Services Trade Liberalization and Regulatory Reform: Re-invigorating International Cooperation
AbstractTrade and investment in services is inhibited by a range of policy restrictions, but the best offers so far in the Doha negotiations are on average twice as restrictive as actual policy. They will generate no additional market opening. Regulatory concerns help explain the limited progress. We develop two proposals to enhance the prospects for both liberalization of services trade and regulatory reform. The first is for governments to create mechanisms ('services knowledge platforms') to bring together regulators, trade officials and stakeholders to discuss services regulatory reform. Such mechanisms could identify reform priorities and opportunities for utilization of 'aid for trade' resources, thereby putting in place the preconditions for future market opening. The second proposal is for a new approach to negotiations in the WTO, with a critical mass of countries that account for the bulk of services production agreeing to lock-in applied levels of protection and pre-committing to reform of policies affecting FDI and international movement for individual service providers--two areas where current policy is most restrictive and potential benefits from liberalization are greatest. If these proposals cannot be fully implemented in the Doha time frame, then any Doha agreement could at least lay the basis for a forward-looking program of international cooperation along the proposed lines.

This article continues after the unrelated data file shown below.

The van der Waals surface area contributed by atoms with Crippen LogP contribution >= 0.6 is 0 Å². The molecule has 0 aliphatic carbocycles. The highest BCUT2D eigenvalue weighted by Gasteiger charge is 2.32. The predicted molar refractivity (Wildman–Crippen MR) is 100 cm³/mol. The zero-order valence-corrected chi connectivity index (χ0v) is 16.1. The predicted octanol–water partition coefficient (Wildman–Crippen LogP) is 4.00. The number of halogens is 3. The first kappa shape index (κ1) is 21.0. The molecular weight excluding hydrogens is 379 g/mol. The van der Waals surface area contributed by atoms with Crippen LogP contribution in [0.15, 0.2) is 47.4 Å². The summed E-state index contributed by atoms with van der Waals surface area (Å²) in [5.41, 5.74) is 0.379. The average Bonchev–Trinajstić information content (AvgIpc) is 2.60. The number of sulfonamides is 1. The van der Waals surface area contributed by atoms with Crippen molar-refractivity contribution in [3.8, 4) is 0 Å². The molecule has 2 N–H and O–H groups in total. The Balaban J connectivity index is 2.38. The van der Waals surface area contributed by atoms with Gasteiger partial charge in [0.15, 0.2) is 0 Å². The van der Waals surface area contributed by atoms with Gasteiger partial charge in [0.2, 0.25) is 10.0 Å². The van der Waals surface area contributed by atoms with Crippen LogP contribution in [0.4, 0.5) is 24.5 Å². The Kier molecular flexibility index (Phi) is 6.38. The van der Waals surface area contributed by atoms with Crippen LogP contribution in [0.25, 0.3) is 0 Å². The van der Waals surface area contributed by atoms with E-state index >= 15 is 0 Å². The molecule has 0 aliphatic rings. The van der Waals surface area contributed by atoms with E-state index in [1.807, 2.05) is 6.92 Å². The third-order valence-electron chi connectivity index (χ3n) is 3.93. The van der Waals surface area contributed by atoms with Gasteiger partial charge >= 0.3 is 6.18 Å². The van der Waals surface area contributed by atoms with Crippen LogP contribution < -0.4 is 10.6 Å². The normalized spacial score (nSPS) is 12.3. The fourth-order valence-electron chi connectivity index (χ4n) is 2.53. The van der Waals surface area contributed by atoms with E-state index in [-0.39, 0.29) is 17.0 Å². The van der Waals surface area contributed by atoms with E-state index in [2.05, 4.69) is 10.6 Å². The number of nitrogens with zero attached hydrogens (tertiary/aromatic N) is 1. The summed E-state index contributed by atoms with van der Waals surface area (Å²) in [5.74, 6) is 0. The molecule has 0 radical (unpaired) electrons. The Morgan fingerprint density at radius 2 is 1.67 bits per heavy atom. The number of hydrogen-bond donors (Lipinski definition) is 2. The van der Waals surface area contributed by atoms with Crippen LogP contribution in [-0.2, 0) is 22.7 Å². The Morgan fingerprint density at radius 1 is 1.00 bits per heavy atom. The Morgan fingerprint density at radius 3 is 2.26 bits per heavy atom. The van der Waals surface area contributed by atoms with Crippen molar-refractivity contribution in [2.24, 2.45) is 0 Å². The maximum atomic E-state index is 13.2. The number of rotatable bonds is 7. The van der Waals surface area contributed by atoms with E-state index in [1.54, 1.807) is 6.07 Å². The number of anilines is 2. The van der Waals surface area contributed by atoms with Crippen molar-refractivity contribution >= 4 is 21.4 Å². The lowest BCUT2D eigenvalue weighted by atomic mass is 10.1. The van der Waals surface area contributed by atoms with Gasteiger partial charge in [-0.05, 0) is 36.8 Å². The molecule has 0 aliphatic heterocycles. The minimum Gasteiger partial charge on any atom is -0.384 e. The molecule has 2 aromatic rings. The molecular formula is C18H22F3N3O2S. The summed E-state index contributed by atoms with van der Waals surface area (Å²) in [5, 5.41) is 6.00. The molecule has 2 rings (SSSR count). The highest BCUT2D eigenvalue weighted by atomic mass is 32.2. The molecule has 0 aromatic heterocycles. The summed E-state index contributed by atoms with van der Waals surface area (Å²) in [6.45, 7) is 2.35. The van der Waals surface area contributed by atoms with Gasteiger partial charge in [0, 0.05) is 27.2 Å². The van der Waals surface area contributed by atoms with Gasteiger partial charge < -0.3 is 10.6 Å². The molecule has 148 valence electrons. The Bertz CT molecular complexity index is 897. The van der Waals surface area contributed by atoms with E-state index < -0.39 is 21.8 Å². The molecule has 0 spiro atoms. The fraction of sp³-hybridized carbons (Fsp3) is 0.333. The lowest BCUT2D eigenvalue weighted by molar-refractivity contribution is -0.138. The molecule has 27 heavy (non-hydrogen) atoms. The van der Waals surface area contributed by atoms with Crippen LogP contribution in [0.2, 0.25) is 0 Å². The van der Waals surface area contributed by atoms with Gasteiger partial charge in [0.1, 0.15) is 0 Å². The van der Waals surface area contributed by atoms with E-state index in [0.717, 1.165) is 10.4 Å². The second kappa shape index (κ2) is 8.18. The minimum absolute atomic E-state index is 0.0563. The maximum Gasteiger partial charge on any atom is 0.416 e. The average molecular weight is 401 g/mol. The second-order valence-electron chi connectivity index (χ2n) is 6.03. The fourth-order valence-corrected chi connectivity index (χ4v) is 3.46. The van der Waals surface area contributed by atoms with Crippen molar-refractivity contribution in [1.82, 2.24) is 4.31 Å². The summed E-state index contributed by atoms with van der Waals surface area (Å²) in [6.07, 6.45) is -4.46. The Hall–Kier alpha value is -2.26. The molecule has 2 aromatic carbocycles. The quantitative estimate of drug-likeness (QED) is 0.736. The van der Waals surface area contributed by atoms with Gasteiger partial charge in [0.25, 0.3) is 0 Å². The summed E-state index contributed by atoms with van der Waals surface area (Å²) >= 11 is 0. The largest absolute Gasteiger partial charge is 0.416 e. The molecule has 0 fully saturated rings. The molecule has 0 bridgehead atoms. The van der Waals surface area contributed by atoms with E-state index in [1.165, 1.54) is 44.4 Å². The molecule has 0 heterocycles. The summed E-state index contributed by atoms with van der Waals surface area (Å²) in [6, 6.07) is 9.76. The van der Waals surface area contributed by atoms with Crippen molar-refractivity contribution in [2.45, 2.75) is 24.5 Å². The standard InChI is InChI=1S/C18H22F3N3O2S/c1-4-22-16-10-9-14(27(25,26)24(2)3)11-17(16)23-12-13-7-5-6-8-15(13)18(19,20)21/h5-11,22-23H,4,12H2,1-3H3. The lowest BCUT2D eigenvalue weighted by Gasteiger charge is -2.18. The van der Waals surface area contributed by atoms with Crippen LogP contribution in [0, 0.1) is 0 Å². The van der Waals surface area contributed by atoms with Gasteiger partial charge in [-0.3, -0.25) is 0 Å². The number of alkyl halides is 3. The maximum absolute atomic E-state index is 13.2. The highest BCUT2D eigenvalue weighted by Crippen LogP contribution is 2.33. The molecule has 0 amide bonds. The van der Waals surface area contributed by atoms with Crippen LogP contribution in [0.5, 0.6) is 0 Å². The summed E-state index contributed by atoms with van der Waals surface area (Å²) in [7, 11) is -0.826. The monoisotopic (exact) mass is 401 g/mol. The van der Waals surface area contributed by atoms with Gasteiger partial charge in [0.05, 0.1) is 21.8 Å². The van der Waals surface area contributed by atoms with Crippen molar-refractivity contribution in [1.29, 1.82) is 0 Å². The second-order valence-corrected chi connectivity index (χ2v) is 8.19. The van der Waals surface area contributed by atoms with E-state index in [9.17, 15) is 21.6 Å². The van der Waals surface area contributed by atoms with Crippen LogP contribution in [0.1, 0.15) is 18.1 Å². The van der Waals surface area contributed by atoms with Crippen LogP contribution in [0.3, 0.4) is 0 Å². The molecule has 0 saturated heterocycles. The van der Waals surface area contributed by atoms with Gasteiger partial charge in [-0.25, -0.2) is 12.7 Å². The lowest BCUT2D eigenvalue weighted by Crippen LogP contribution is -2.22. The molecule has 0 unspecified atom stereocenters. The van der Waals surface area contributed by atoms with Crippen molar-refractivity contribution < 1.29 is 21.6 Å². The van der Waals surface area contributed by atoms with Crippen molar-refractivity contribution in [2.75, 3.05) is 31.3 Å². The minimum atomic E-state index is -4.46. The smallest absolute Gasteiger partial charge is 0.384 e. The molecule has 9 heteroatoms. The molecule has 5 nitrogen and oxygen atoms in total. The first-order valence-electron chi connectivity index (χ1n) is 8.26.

Download InfoIf you experience problems downloading a file, check if you have the proper application to view it first. In case of further problems read the IDEAS help page. Note that these files are not on the IDEAS site. Please be patient as the files may be large.
As the access to this document is restricted, you may want to look for a different version under "Related research" (further below) or search for a different version of it.
Bibliographic InfoPaper provided by C.E.P.R. Discussion Papers in its series CEPR Discussion Papers with number 8181.
Date of creation: Jan 2011
Date of revision:
Contact details of provider:
Postal: Centre for Economic Policy Research, 77 Bastwick Street, London EC1V 3PZ
Phone: 44 - 20 - 7183 8801
Fax: 44 - 20 - 7183 8820
Other versions of this item:
- Hoekman, Bernard & Mattoo, Aaditya, 2011. "Services trade liberalization and regulatory reform : re-invigorating international cooperation," Policy Research Working Paper Series 5517, The World Bank.
- F1 - International Economics - - Trade
- F2 - International Economics - - International Factor Movements and International Business
- F5 - International Economics - - International Relations, National Security, and International Political Economy
- L80 - Industrial Organization - - Industry Studies: Services - - - General
Please report citation or reference errors to , or , if you are the registered author of the cited work, log in to your RePEc Author Service profile, click on "citations" and make appropriate adjustments.:
- Jens Matthias Arnold & Aaditya Mattoo & Gaia Narciso, 2008.
"Services Inputs and Firm Productivity in Sub-Saharan Africa: Evidence from Firm-Level Data,"
Journal of African Economies,